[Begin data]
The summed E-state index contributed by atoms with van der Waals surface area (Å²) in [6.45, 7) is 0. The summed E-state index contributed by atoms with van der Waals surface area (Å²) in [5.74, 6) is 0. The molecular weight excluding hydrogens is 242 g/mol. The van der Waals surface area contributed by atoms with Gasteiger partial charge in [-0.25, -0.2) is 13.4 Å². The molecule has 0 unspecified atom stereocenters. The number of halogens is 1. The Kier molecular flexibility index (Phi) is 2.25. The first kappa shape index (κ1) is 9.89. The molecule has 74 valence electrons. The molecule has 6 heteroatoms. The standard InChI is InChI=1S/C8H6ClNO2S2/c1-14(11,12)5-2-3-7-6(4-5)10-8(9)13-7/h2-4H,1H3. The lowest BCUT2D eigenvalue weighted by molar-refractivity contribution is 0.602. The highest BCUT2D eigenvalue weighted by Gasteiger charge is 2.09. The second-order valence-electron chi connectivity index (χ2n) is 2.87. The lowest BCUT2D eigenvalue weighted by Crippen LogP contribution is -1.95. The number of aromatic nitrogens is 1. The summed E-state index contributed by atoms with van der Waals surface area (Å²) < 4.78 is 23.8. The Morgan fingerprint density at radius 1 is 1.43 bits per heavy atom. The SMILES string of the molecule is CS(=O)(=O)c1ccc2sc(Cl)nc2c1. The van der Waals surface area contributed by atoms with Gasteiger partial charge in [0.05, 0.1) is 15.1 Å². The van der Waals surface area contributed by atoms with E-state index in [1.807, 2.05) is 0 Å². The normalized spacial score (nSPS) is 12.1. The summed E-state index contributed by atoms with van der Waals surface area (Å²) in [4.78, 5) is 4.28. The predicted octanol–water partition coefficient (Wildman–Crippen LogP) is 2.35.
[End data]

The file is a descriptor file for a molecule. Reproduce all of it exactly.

The summed E-state index contributed by atoms with van der Waals surface area (Å²) in [6.45, 7) is 0. The summed E-state index contributed by atoms with van der Waals surface area (Å²) in [5.74, 6) is 0. The molecular weight excluding hydrogens is 242 g/mol. The van der Waals surface area contributed by atoms with Gasteiger partial charge in [-0.25, -0.2) is 13.4 Å². The molecule has 0 unspecified atom stereocenters. The number of halogens is 1. The Kier molecular flexibility index (Phi) is 2.25. The first kappa shape index (κ1) is 9.89. The molecule has 74 valence electrons. The molecule has 6 heteroatoms. The standard InChI is InChI=1S/C8H6ClNO2S2/c1-14(11,12)5-2-3-7-6(4-5)10-8(9)13-7/h2-4H,1H3. The lowest BCUT2D eigenvalue weighted by molar-refractivity contribution is 0.602. The highest BCUT2D eigenvalue weighted by Gasteiger charge is 2.09. The second-order valence-electron chi connectivity index (χ2n) is 2.87. The lowest BCUT2D eigenvalue weighted by Crippen LogP contribution is -1.95. The number of aromatic nitrogens is 1. The summed E-state index contributed by atoms with van der Waals surface area (Å²) < 4.78 is 23.8. The Morgan fingerprint density at radius 1 is 1.43 bits per heavy atom. The SMILES string of the molecule is CS(=O)(=O)c1ccc2sc(Cl)nc2c1. The van der Waals surface area contributed by atoms with Gasteiger partial charge in [0.05, 0.1) is 15.1 Å². The van der Waals surface area contributed by atoms with E-state index in [1.807, 2.05) is 0 Å². The normalized spacial score (nSPS) is 12.1. The summed E-state index contributed by atoms with van der Waals surface area (Å²) in [4.78, 5) is 4.28. The predicted octanol–water partition coefficient (Wildman–Crippen LogP) is 2.35.